Grammar Guide: Subjunctive Mood

Once Thanksgiving is over, children all over the United States turn their thoughts toward Santa Claus. Santa Claus is the magical legend who brings good children gifts on Christmas Eve. In order to receive a gift from Santa, children must behave well all year. Before Christmas Eve, good children write letters to Santa, telling him what they wish to have. If the children are on Santa's "Good List," then Santa comes down their chimney to deliver their gifts.

Subjunctive Mood
In November, we discussed the other two moods in English: the indicative mood and the imperative mood. The subjunctive mood is the least common of the three. It expresses conditions that are untrue; it often follows the word if. The subjunctive also follows verbs that express doubt, requests, suggestions, and wishes (ask, command, demand, order, recommend, request, require, suggest, wish, etc.).

We form the subjunctive mood by using the simple form of the verb in the present and the regular indicative form in the past tense. The be verb in the past, however, is always were whether the subject is singular or plural.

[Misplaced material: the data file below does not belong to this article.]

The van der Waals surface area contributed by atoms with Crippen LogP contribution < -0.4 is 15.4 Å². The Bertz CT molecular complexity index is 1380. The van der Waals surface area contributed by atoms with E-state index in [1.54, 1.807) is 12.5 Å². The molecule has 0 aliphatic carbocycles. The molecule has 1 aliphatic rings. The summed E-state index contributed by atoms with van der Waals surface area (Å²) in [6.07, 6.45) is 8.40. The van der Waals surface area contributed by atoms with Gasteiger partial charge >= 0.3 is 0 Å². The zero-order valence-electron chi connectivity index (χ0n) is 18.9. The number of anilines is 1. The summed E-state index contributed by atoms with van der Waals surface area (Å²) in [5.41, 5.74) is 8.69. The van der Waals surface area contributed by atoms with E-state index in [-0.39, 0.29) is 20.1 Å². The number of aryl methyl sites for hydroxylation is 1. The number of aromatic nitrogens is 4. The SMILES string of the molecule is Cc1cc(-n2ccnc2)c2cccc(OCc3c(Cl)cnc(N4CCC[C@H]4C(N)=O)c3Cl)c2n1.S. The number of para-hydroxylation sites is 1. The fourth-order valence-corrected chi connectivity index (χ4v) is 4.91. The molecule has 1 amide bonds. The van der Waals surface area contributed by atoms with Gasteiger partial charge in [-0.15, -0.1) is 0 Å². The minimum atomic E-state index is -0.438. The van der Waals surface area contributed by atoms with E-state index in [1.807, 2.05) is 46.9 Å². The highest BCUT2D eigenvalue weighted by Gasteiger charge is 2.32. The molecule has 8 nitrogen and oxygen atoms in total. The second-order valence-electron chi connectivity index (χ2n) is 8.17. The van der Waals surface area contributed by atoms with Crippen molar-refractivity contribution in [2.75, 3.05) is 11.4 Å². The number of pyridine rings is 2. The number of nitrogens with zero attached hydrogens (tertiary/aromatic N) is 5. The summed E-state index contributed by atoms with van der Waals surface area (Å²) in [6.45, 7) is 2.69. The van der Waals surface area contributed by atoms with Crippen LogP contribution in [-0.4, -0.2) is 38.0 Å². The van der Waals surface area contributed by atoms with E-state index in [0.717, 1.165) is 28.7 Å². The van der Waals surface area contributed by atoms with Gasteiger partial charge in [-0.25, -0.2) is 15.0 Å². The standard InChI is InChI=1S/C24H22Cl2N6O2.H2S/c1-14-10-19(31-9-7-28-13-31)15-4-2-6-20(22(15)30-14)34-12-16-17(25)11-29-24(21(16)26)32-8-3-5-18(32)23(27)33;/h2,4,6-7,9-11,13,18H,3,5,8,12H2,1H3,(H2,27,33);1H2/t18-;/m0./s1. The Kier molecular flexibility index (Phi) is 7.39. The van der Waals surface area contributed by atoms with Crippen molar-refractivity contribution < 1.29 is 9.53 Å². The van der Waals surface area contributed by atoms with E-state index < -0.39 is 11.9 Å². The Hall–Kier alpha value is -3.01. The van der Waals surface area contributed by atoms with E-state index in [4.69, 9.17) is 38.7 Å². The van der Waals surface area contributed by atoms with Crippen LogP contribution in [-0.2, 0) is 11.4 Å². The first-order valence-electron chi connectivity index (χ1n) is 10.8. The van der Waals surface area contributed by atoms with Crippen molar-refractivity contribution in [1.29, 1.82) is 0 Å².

• The little girl asked that Santa bring her a new doll. 
  • Santa Claus requires that children be good.
  • Billy wishes that he were on the Good List.
The following is an excerpt from a song by the Carpenters. Notice the subjunctive in the chorus of the song.

Merry Christmas darling 
We're apart that's true 
But I can dream and in my dreams 
I'm Christmas-ing with you 

Holidays are joyful 
There's always something new 
But every day's a holiday 
When I'm near to you 
The lights on my tree 
I wish you could see 
I wish it every day  

That I wish you Merry Christmas 
Happy New Year, too 
I've just one wish 
On this Christmas Eve 
I wish I were with you 
I wish I were with you

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